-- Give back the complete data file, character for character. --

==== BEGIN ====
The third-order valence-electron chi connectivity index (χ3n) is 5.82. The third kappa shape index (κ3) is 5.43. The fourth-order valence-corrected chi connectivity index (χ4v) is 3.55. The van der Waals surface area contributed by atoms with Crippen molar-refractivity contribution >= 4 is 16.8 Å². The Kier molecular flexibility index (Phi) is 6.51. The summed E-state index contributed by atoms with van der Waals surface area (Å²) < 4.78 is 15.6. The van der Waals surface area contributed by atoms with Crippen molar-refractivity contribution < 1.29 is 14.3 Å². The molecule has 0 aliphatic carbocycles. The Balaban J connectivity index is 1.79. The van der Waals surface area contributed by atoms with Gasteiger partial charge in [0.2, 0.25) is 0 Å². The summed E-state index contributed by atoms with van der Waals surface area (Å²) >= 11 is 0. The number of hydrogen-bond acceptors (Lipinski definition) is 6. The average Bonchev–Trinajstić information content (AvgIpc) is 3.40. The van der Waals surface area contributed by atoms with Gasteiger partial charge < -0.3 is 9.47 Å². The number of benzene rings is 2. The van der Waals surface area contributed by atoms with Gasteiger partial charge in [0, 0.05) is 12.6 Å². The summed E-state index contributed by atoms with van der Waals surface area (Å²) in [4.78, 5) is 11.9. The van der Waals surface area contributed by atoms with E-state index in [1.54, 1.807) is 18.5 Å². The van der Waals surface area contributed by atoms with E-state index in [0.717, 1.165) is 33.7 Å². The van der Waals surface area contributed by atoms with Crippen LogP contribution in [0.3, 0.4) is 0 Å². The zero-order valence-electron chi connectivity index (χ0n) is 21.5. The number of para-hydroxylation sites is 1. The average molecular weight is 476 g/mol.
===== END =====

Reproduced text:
The third-order valence-electron chi connectivity index (χ3n) is 5.82. The third kappa shape index (κ3) is 5.43. The fourth-order valence-corrected chi connectivity index (χ4v) is 3.55. The van der Waals surface area contributed by atoms with Crippen molar-refractivity contribution >= 4 is 16.8 Å². The Kier molecular flexibility index (Phi) is 6.51. The summed E-state index contributed by atoms with van der Waals surface area (Å²) < 4.78 is 15.6. The van der Waals surface area contributed by atoms with Crippen molar-refractivity contribution < 1.29 is 14.3 Å². The molecule has 0 aliphatic carbocycles. The Balaban J connectivity index is 1.79. The van der Waals surface area contributed by atoms with Gasteiger partial charge in [0.2, 0.25) is 0 Å². The summed E-state index contributed by atoms with van der Waals surface area (Å²) >= 11 is 0. The number of hydrogen-bond acceptors (Lipinski definition) is 6. The average Bonchev–Trinajstić information content (AvgIpc) is 3.40. The van der Waals surface area contributed by atoms with Gasteiger partial charge < -0.3 is 9.47 Å². The number of benzene rings is 2. The van der Waals surface area contributed by atoms with Gasteiger partial charge in [0, 0.05) is 12.6 Å². The summed E-state index contributed by atoms with van der Waals surface area (Å²) in [4.78, 5) is 11.9. The van der Waals surface area contributed by atoms with E-state index in [1.54, 1.807) is 18.5 Å². The van der Waals surface area contributed by atoms with E-state index in [0.717, 1.165) is 33.7 Å². The van der Waals surface area contributed by atoms with Crippen LogP contribution in [0.3, 0.4) is 0 Å². The zero-order valence-electron chi connectivity index (χ0n) is 21.5. The number of para-hydroxylation sites is 1. The average molecular weight is 476 g/mol.